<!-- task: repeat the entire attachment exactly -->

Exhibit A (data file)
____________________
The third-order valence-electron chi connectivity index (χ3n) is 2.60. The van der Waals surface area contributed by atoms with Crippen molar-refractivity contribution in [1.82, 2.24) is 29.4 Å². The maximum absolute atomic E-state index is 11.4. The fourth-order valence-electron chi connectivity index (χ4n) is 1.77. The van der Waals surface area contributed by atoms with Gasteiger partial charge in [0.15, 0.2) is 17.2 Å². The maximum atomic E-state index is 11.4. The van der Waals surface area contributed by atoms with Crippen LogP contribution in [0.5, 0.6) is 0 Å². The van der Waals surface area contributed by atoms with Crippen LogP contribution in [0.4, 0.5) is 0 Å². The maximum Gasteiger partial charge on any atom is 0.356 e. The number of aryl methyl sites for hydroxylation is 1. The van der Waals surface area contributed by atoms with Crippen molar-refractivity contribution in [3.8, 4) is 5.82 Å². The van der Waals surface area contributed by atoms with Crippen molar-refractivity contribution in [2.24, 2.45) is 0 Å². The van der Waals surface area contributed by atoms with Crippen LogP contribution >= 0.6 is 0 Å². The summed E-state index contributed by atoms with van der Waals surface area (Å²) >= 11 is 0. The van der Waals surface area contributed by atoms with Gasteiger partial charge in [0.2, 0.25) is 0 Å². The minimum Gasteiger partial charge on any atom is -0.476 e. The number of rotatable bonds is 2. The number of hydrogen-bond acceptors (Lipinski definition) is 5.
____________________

The third-order valence-electron chi connectivity index (χ3n) is 2.60. The van der Waals surface area contributed by atoms with Crippen molar-refractivity contribution in [1.82, 2.24) is 29.4 Å². The maximum absolute atomic E-state index is 11.4. The fourth-order valence-electron chi connectivity index (χ4n) is 1.77. The van der Waals surface area contributed by atoms with Gasteiger partial charge in [0.15, 0.2) is 17.2 Å². The maximum atomic E-state index is 11.4. The van der Waals surface area contributed by atoms with Crippen LogP contribution in [0.5, 0.6) is 0 Å². The van der Waals surface area contributed by atoms with Crippen LogP contribution in [0.4, 0.5) is 0 Å². The maximum Gasteiger partial charge on any atom is 0.356 e. The number of aryl methyl sites for hydroxylation is 1. The van der Waals surface area contributed by atoms with Crippen molar-refractivity contribution in [3.8, 4) is 5.82 Å². The van der Waals surface area contributed by atoms with Crippen molar-refractivity contribution in [2.24, 2.45) is 0 Å². The van der Waals surface area contributed by atoms with Crippen LogP contribution >= 0.6 is 0 Å². The summed E-state index contributed by atoms with van der Waals surface area (Å²) >= 11 is 0. The van der Waals surface area contributed by atoms with Gasteiger partial charge in [0.2, 0.25) is 0 Å². The minimum Gasteiger partial charge on any atom is -0.476 e. The number of rotatable bonds is 2. The number of hydrogen-bond acceptors (Lipinski definition) is 5.